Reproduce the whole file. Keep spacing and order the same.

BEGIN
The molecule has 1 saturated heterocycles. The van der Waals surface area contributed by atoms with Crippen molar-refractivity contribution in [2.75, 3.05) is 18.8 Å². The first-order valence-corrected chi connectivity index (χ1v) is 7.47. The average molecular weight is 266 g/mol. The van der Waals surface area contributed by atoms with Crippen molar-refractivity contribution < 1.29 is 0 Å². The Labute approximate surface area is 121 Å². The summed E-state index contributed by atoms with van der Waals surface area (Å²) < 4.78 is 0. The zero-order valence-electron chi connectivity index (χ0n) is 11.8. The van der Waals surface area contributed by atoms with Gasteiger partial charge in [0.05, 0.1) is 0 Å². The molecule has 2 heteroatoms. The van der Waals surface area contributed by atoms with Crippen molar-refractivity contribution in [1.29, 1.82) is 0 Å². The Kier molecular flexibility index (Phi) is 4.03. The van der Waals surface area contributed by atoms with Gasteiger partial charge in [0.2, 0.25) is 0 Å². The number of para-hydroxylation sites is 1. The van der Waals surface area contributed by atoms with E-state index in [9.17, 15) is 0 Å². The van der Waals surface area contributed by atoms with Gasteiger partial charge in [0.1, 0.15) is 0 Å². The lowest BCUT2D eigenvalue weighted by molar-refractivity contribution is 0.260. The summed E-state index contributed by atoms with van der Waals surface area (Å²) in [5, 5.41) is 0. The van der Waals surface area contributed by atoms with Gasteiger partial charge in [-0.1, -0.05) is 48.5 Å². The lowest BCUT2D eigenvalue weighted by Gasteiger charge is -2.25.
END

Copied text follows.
The molecule has 1 saturated heterocycles. The van der Waals surface area contributed by atoms with Crippen molar-refractivity contribution in [2.75, 3.05) is 18.8 Å². The first-order valence-corrected chi connectivity index (χ1v) is 7.47. The average molecular weight is 266 g/mol. The van der Waals surface area contributed by atoms with Crippen molar-refractivity contribution < 1.29 is 0 Å². The Labute approximate surface area is 121 Å². The summed E-state index contributed by atoms with van der Waals surface area (Å²) < 4.78 is 0. The zero-order valence-electron chi connectivity index (χ0n) is 11.8. The van der Waals surface area contributed by atoms with Gasteiger partial charge in [0.05, 0.1) is 0 Å². The molecule has 2 heteroatoms. The van der Waals surface area contributed by atoms with Crippen molar-refractivity contribution in [1.29, 1.82) is 0 Å². The Kier molecular flexibility index (Phi) is 4.03. The van der Waals surface area contributed by atoms with Gasteiger partial charge in [0.2, 0.25) is 0 Å². The number of para-hydroxylation sites is 1. The van der Waals surface area contributed by atoms with E-state index in [9.17, 15) is 0 Å². The van der Waals surface area contributed by atoms with Gasteiger partial charge in [0.1, 0.15) is 0 Å². The lowest BCUT2D eigenvalue weighted by molar-refractivity contribution is 0.260. The summed E-state index contributed by atoms with van der Waals surface area (Å²) in [5, 5.41) is 0. The van der Waals surface area contributed by atoms with Gasteiger partial charge in [-0.1, -0.05) is 48.5 Å². The lowest BCUT2D eigenvalue weighted by Gasteiger charge is -2.25.